`hegemonistic' tendencies.
The Indian threat perceptions are: China's defence cooperation with Pakistan
and Myanmar; the possibility of a strategic encirclement of India; tensions
on the line of actual control and the dispute about the boundary problem, on
which no substantive progress has been made despite the agreements of 1993
and 1996; China's questioning of India's territorial integrity, with Chinese
maps still depicting India's international boundaries inaccurately; Chinese
nuclear and missile capacities in a hostile axis with Pakistan, profoundly
affecting India's security interests; China's generation of
non-proliferation pressures on India, compounding all these threat
perceptions.
There havebeen reports that the meetings between Foreign Ministers Jaswant
Singh and Tang between September 1998 and last June have resulted in a
significant decision for bilateral discussions on strategic and security
matters. The mutual apprehensions detailed before could form the subject
matter of such a discussion at both the ministerial and official levels. The
process could be oriented towards a practical bilateral relationship with
two objectives: first, to take initiatives to remove the mutual concerns
listed and, secondly, to give an impetus to cooperation on broader issues,
on which there is a convergence of views and interests.
The Chinese are not averse to UN reforms and making the Security Council
more representative. Both India and China are opposed to intrusive
internationalism. Leaving aside China's opposition to India's nuclear
weaponisation, there are possibilities of cooperation to work against
discriminatory arms control and disarmament regimes. Both countries share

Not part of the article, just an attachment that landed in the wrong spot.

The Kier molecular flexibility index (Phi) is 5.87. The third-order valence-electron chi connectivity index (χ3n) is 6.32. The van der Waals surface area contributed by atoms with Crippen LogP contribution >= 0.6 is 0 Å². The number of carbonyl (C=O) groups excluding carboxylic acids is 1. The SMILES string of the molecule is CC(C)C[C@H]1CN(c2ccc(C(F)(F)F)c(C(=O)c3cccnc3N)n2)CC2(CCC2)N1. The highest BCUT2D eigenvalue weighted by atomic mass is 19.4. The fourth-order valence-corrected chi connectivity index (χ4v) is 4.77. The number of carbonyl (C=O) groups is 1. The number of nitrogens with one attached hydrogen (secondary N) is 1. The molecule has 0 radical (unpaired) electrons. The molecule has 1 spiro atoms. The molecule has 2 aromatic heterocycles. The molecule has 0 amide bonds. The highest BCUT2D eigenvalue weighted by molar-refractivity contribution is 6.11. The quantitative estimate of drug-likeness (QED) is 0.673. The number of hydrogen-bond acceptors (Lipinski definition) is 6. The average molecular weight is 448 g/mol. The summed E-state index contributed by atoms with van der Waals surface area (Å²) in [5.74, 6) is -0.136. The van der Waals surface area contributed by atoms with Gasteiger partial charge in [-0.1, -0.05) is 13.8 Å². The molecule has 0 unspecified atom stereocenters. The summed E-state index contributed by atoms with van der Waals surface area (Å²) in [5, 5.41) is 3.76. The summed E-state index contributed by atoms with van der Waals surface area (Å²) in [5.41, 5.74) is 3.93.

concerns about the rise ofreligious and ethno-linguistic separatism. There
are shared concerns about trans-border terrorism and narco-terrorism. If
China is genuinely concerned about ensuring regional stability, China should
be able to tell Pakistan to desist from military adventurism and adjust to
the ground realities in Jammu and Kashmir.
One has ventured to be prescriptive because, despite the objections raised
by the Chinese to some of the points of Indian concern and apprehension
during the October discussions, there was acknowledgement that the general
factors affecting Sino-Indian relations as described here are valid. There
is acceptance that these factors are complex and have to be tackled with
patience and deliberation. A beginning can be made by taking initiatives to
build an atmosphere of mutual trust and confidence. These initiatives could
be the expeditious implementation of the 1993 and 1996 agreements, giving
high priority to define and delineate the line of actual control.
Simultaneously, the security dialoguecould be commenced including military
and non-military issues between the two governments on an early date. A
purposive effort for the development and expansion of bilateral trade and
economic cooperation could contribute to the process.
There is an invitation pending for our President to visit China for nearly a
year now. Further meetings of the Joint Working Group and the exchange of
visits between party and economic delegations are scheduled. Now that our
new government is in position, new beginnings could be made to stabilise our
relations with China, which are of particular importance in the regional
strategic context.
Copyright © 1999 Indian Express Newspapers (Bombay) Ltd.